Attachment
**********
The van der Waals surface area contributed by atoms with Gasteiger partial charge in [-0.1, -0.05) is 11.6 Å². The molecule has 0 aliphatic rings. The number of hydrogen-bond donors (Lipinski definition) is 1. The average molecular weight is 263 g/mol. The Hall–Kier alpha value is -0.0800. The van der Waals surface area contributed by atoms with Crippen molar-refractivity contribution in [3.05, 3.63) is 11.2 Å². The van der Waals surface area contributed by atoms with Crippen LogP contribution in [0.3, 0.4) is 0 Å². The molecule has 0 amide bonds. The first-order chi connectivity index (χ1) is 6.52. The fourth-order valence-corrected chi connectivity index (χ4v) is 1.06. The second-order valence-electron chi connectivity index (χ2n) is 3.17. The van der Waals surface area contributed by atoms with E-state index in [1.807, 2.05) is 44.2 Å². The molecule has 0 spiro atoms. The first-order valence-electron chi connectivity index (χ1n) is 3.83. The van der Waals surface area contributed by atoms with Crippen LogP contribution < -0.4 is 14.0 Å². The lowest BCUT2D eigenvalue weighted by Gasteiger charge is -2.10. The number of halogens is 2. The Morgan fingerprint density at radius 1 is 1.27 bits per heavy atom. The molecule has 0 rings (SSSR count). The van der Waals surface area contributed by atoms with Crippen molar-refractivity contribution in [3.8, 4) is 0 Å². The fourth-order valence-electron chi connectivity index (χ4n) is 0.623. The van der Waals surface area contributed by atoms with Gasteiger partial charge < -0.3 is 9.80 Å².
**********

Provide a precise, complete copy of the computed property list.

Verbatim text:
The van der Waals surface area contributed by atoms with Gasteiger partial charge in [-0.1, -0.05) is 11.6 Å². The molecule has 0 aliphatic rings. The number of hydrogen-bond donors (Lipinski definition) is 1. The average molecular weight is 263 g/mol. The Hall–Kier alpha value is -0.0800. The van der Waals surface area contributed by atoms with Crippen molar-refractivity contribution in [3.05, 3.63) is 11.2 Å². The van der Waals surface area contributed by atoms with Crippen LogP contribution in [0.3, 0.4) is 0 Å². The molecule has 0 amide bonds. The first-order chi connectivity index (χ1) is 6.52. The fourth-order valence-corrected chi connectivity index (χ4v) is 1.06. The second-order valence-electron chi connectivity index (χ2n) is 3.17. The van der Waals surface area contributed by atoms with E-state index in [1.807, 2.05) is 44.2 Å². The molecule has 0 spiro atoms. The first-order valence-electron chi connectivity index (χ1n) is 3.83. The van der Waals surface area contributed by atoms with Crippen LogP contribution < -0.4 is 14.0 Å². The lowest BCUT2D eigenvalue weighted by Gasteiger charge is -2.10. The number of halogens is 2. The Morgan fingerprint density at radius 1 is 1.27 bits per heavy atom. The molecule has 0 rings (SSSR count). The van der Waals surface area contributed by atoms with Crippen molar-refractivity contribution in [3.8, 4) is 0 Å². The fourth-order valence-electron chi connectivity index (χ4n) is 0.623. The van der Waals surface area contributed by atoms with Gasteiger partial charge < -0.3 is 9.80 Å².